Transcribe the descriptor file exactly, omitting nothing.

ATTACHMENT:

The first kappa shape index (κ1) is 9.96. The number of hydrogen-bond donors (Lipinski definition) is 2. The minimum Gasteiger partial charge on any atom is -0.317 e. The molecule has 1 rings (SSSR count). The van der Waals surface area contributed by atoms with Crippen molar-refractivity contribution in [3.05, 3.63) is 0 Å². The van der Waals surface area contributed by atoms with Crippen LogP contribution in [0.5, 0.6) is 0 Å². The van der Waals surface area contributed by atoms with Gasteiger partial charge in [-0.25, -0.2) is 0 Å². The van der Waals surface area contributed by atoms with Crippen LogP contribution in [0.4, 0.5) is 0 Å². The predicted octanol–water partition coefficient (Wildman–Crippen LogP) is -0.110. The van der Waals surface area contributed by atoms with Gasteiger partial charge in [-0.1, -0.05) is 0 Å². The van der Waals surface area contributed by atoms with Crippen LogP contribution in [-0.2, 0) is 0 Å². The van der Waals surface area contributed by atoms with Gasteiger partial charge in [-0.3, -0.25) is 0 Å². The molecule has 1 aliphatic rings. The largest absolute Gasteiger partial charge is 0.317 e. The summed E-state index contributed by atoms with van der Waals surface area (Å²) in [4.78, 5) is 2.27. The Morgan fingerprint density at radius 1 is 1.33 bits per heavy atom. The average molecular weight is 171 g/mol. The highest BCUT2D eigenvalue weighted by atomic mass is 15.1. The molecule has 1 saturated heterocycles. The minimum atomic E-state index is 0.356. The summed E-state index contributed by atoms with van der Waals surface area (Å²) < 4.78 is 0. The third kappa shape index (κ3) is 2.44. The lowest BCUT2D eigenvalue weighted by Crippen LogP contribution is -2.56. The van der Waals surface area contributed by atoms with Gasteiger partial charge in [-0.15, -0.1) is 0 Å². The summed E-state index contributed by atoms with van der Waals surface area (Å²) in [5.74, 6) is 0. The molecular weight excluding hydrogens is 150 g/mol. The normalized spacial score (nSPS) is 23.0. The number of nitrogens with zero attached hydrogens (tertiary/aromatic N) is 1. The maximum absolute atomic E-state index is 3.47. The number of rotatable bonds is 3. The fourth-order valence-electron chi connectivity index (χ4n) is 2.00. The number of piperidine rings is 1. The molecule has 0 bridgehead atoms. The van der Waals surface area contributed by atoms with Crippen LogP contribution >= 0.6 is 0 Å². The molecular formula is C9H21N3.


The first kappa shape index (κ1) is 9.96. The number of hydrogen-bond donors (Lipinski definition) is 2. The minimum Gasteiger partial charge on any atom is -0.317 e. The molecule has 1 rings (SSSR count). The van der Waals surface area contributed by atoms with Crippen molar-refractivity contribution in [3.05, 3.63) is 0 Å². The van der Waals surface area contributed by atoms with Crippen LogP contribution in [0.5, 0.6) is 0 Å². The van der Waals surface area contributed by atoms with Gasteiger partial charge in [-0.25, -0.2) is 0 Å². The van der Waals surface area contributed by atoms with Crippen LogP contribution in [0.4, 0.5) is 0 Å². The predicted octanol–water partition coefficient (Wildman–Crippen LogP) is -0.110. The van der Waals surface area contributed by atoms with Gasteiger partial charge in [-0.1, -0.05) is 0 Å². The van der Waals surface area contributed by atoms with Crippen LogP contribution in [-0.2, 0) is 0 Å². The van der Waals surface area contributed by atoms with Gasteiger partial charge in [-0.3, -0.25) is 0 Å². The molecule has 1 aliphatic rings. The largest absolute Gasteiger partial charge is 0.317 e. The summed E-state index contributed by atoms with van der Waals surface area (Å²) in [4.78, 5) is 2.27. The Morgan fingerprint density at radius 1 is 1.33 bits per heavy atom. The average molecular weight is 171 g/mol. The highest BCUT2D eigenvalue weighted by atomic mass is 15.1. The molecule has 1 saturated heterocycles. The minimum atomic E-state index is 0.356. The summed E-state index contributed by atoms with van der Waals surface area (Å²) < 4.78 is 0. The third kappa shape index (κ3) is 2.44. The lowest BCUT2D eigenvalue weighted by Crippen LogP contribution is -2.56. The van der Waals surface area contributed by atoms with Gasteiger partial charge in [-0.15, -0.1) is 0 Å². The summed E-state index contributed by atoms with van der Waals surface area (Å²) in [5.74, 6) is 0. The molecular weight excluding hydrogens is 150 g/mol. The normalized spacial score (nSPS) is 23.0. The number of nitrogens with zero attached hydrogens (tertiary/aromatic N) is 1. The maximum absolute atomic E-state index is 3.47. The number of rotatable bonds is 3. The fourth-order valence-electron chi connectivity index (χ4n) is 2.00. The number of piperidine rings is 1. The molecule has 0 bridgehead atoms. The van der Waals surface area contributed by atoms with Crippen LogP contribution >= 0.6 is 0 Å². The molecular formula is C9H21N3.